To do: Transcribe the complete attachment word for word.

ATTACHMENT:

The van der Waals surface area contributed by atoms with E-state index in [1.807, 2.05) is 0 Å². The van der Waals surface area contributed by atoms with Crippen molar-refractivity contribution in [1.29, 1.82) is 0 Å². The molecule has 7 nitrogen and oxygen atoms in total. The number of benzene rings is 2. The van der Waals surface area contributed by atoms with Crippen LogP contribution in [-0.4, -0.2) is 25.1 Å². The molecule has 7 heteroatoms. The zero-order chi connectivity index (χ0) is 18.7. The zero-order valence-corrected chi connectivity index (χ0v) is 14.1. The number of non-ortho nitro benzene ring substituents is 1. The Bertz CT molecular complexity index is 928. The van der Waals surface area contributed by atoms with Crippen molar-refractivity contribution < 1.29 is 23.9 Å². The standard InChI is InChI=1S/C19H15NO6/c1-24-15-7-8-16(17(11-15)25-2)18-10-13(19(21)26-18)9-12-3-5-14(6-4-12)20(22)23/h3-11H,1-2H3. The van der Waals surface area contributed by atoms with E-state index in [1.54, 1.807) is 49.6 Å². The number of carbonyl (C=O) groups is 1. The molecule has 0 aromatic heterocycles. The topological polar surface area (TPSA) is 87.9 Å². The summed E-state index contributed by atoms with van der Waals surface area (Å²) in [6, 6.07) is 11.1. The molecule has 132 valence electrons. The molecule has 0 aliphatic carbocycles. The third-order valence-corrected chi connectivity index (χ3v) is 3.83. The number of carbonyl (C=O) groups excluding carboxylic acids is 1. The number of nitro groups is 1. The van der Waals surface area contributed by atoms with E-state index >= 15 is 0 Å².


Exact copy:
The van der Waals surface area contributed by atoms with E-state index in [1.807, 2.05) is 0 Å². The van der Waals surface area contributed by atoms with Crippen molar-refractivity contribution in [1.29, 1.82) is 0 Å². The molecule has 7 nitrogen and oxygen atoms in total. The number of benzene rings is 2. The van der Waals surface area contributed by atoms with Crippen LogP contribution in [-0.4, -0.2) is 25.1 Å². The molecule has 7 heteroatoms. The zero-order chi connectivity index (χ0) is 18.7. The zero-order valence-corrected chi connectivity index (χ0v) is 14.1. The number of non-ortho nitro benzene ring substituents is 1. The Bertz CT molecular complexity index is 928. The van der Waals surface area contributed by atoms with Crippen molar-refractivity contribution < 1.29 is 23.9 Å². The standard InChI is InChI=1S/C19H15NO6/c1-24-15-7-8-16(17(11-15)25-2)18-10-13(19(21)26-18)9-12-3-5-14(6-4-12)20(22)23/h3-11H,1-2H3. The van der Waals surface area contributed by atoms with E-state index in [1.54, 1.807) is 49.6 Å². The number of carbonyl (C=O) groups is 1. The molecule has 0 aromatic heterocycles. The topological polar surface area (TPSA) is 87.9 Å². The summed E-state index contributed by atoms with van der Waals surface area (Å²) in [6, 6.07) is 11.1. The molecule has 132 valence electrons. The molecule has 0 aliphatic carbocycles. The third-order valence-corrected chi connectivity index (χ3v) is 3.83. The number of carbonyl (C=O) groups excluding carboxylic acids is 1. The number of nitro groups is 1. The van der Waals surface area contributed by atoms with E-state index >= 15 is 0 Å².